Selecting Equipment

Although this is not a book about equipment, it is a subject with which every director must deal, so a few short notes are appropriate. Equipment choice should be a matter for crew discussion rather than the sole decision of the director. The function of the director is to tell the crew all he or she can about the film's style, shape, difficulties, and objectives and then to make decisions about equipment with them. The goal should be to use the simplest but most effective equipment compatible with the nature of the film and the size of the budget.

In selecting a camera, you need to discuss whether your shooting is basically static or mobile and whether a lot of handheld shooting will be required. Will you need a single-frame option or variable speeds? Do you require special lenses? What about filters? Does any of the shooting require dolly tracks? And since you are going into the jungle, should you perhaps take a spare camera? Also try whenever possible to take a video monitor. This is very useful when shooting to check the shots, and invaluable at the end of the day when you want to view rushes.

You will also need to discuss stock. Since you have gone on a preliminary "recce" with the cameraperson, he or she will know whether to recommend normal or high-speed film, Kodak or Fuji, and whether to work in negative or reversal. The cameraperson will also know whether your preference is for shooting with available light whatever the conditions, or whether you want plenty of light to give a feature quality to the production. Again, that discussion will influence the choice of stock.

The soundperson needs to know who and what you want to record and where. Given that information, he or she can choose a recorder (probably the standard Nagra) and, very important, the appropriate microphones. If you are going to film a concert, the sound technician will know whether to bring microphones of types X and Y, and if you want to do interviews without a boom, he or she will also know whether to bring microphones A and B.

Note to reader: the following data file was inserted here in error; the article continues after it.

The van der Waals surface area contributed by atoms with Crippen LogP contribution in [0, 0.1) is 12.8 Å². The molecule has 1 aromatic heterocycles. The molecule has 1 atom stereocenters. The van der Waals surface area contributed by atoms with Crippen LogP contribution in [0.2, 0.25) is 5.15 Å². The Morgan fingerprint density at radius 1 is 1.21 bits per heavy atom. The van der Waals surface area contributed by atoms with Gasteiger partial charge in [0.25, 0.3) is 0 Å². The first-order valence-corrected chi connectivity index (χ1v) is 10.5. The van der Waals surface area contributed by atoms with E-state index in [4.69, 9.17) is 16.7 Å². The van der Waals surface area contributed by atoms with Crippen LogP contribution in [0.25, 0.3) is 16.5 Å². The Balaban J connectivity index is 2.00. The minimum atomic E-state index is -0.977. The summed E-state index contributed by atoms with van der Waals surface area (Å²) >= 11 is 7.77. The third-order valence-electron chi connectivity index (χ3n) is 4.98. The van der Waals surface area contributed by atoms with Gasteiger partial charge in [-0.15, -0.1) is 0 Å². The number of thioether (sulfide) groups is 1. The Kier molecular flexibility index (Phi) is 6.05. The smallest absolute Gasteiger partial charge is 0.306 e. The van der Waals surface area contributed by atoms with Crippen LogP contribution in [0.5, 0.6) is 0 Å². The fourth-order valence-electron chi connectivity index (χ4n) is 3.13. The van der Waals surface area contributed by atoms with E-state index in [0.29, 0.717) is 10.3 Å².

Lighting equipment must he thoroughly planned in advance because it is often too cumbersome or bulky to be replaced in a hurry in some remote outback. In most cases, the lighting will he chosen by the director, cameraperson, and gaffer in consultation. Lighting is the bane of most directors because it takes so much time to set up and can be such a pain once it's standing. I like to go for the simplest and the least heavy. This often leads to arguments with camerapersons who fear for the quality of the filming. My counterargument is that I want to go in fast and film the family while they are all fresh and haven't waited hours for the crew to get ready.

Something always goes wrong with equipment; that's why I go for the strongest, the simplest, and the most reliable. I also try to cut down on all the extras that the technicians swear they need to bring but that experience has proved to be unnecessary. On the other hand, certain items — spare lamps, connection cables, and pin boxes — always seem to be scarce. Here, I bring more than is necessary and have never regretted that decision.

Film Making

Film Making

If you have ever wanted the secrets to making your own film, here it is: Indy Film Insider Tips And Basics To Film Making. Have you ever wanted to make your own film? Is there a story you want to tell? You might even think that this is impossible. Studios make films, not the little guy. This is probably what you tell yourself. Do you watch films with more than a casual eye? You probably want to know how they were able to get perfect lighting in your favorite scene, or how to write a professional screenplay.

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